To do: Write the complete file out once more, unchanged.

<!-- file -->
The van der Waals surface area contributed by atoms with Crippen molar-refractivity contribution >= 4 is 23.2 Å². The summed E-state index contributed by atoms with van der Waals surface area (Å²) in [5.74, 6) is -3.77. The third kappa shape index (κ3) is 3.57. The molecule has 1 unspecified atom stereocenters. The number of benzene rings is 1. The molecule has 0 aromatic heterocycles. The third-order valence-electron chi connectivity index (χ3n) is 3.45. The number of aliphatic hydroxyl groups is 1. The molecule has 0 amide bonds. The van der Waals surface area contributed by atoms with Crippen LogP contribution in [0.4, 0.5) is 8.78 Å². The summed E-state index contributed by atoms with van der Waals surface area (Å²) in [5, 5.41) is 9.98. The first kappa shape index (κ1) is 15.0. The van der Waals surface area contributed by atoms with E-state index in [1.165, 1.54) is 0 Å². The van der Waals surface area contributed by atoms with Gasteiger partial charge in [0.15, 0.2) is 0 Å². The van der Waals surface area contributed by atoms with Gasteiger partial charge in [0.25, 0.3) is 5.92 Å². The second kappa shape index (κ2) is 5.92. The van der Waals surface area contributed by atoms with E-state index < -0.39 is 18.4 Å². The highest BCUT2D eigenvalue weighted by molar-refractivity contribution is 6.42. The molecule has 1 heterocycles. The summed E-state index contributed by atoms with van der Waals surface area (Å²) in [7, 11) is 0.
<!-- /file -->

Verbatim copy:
The van der Waals surface area contributed by atoms with Crippen molar-refractivity contribution >= 4 is 23.2 Å². The summed E-state index contributed by atoms with van der Waals surface area (Å²) in [5.74, 6) is -3.77. The third kappa shape index (κ3) is 3.57. The molecule has 1 unspecified atom stereocenters. The number of benzene rings is 1. The molecule has 0 aromatic heterocycles. The third-order valence-electron chi connectivity index (χ3n) is 3.45. The number of aliphatic hydroxyl groups is 1. The molecule has 0 amide bonds. The van der Waals surface area contributed by atoms with Crippen LogP contribution in [0.4, 0.5) is 8.78 Å². The summed E-state index contributed by atoms with van der Waals surface area (Å²) in [5, 5.41) is 9.98. The first kappa shape index (κ1) is 15.0. The van der Waals surface area contributed by atoms with E-state index in [1.165, 1.54) is 0 Å². The van der Waals surface area contributed by atoms with Gasteiger partial charge in [0.15, 0.2) is 0 Å². The van der Waals surface area contributed by atoms with Gasteiger partial charge in [0.25, 0.3) is 5.92 Å². The second kappa shape index (κ2) is 5.92. The van der Waals surface area contributed by atoms with E-state index < -0.39 is 18.4 Å². The highest BCUT2D eigenvalue weighted by molar-refractivity contribution is 6.42. The molecule has 1 heterocycles. The summed E-state index contributed by atoms with van der Waals surface area (Å²) in [7, 11) is 0.